Made with fruit and plant-based extracts, the microdrink cubes in the U.S. are in four flavors: Boost (blackcurrant, elderflower and açai), Youth (peach, ginger, ginseng and aloe), Glow (mango, cactus fruit and artichoke) and Zen (starfruit, thyme and lemongrass).

The company’s goal is helping consumers increase their water consumption while reducing single-use plastic bottles. About 35.7 billion tons of plastic were created in 2018, according to statistics from the U.S. Environmental Protection Agency. More than three-quarters of this ended up in landfills. 

New research finds quick action on methane could significantly cut into global warming

Read the full story at The Hill.

Swift action to cut methane emissions could reduce the planet’s near-term warming by as much as 30 percent, according to a new study. 

The study, published in Environmental Research Letters, found that it’s possible to cut methane emissions from human activities in half by 2030.

It said that “pursuing all mitigation measures now” could slow near-term warming by around 30 percent, avoid one-quarter degree celsius of warming by the middle of the century and chart the course for avoiding more than one-half degree of warming by 2100.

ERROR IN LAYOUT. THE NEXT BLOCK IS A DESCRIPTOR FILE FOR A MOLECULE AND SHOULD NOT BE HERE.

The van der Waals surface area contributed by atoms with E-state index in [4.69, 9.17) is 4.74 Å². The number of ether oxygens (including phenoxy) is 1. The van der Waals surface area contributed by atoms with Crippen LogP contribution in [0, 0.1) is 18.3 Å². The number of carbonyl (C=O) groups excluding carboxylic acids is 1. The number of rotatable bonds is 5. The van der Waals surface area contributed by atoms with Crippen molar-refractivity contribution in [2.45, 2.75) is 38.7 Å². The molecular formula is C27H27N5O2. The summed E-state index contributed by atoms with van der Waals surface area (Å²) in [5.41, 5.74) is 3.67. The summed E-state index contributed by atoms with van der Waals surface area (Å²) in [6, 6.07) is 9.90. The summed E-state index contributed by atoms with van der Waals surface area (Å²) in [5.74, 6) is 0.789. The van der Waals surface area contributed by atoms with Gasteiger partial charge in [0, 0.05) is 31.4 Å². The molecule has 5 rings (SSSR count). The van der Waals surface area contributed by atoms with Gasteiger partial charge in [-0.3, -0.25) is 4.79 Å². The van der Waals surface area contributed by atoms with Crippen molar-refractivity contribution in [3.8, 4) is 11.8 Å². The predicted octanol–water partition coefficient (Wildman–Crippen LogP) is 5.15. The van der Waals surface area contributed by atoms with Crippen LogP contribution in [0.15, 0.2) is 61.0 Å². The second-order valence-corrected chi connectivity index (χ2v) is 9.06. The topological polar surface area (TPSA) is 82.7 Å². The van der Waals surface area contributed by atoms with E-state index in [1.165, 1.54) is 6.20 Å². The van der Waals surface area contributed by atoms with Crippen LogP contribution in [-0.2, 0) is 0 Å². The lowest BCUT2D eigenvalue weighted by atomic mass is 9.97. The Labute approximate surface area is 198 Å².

Consumer demand for sustainable packaging holds despite pandemic

Read the full story at Food Dive.

Two-thirds (67%) of consumers consider it important that the products they buy are in recyclable packaging, and the same percentage consider themselves environmentally aware — the same share as before the pandemic, according to Trivium Packaging’s 2021 Global Buying Green Report. The report is based on a survey conducted with Boston Consulting Group with 15,000 consumers in Europe, North America and South America. 

More than half (54%) take sustainable packaging into consideration when selecting a product. Younger consumers — those 44 years and younger — are leading the charge, with 83% reporting that they are willing to pay more for it, compared to 70% of all consumers. However, the pandemic has caused about one in three consumers to lower the importance they place on sustainable packaging.

Despite their willingness to support sustainable packaging, many consumers are misinformed about the recycling rates of different materials. Survey respondents believed that 48% of metal was recycled, when the real rate is 64%, according to figures from Global Recycling and the International Aluminum Institute cited in the report. However, the recycling rates for glass, plastic and liquid cartons were much lower than consumers expected. 

Upcycled cocoa fruit waste sweetens deals in confectionery, bakery and beverage

Read the full story at Food Navigator.

Swiss chocolatier Lindt and Italian confectioner Venchi are among the brands incorporating upcycled cocoa fruit into their products.

After a Trump-length pause, the EPA is relaunching a major climate change report

Read the full story at Grist.

Drawing on data from 50 government agencies, the EPA has published 54 indicators of global warming.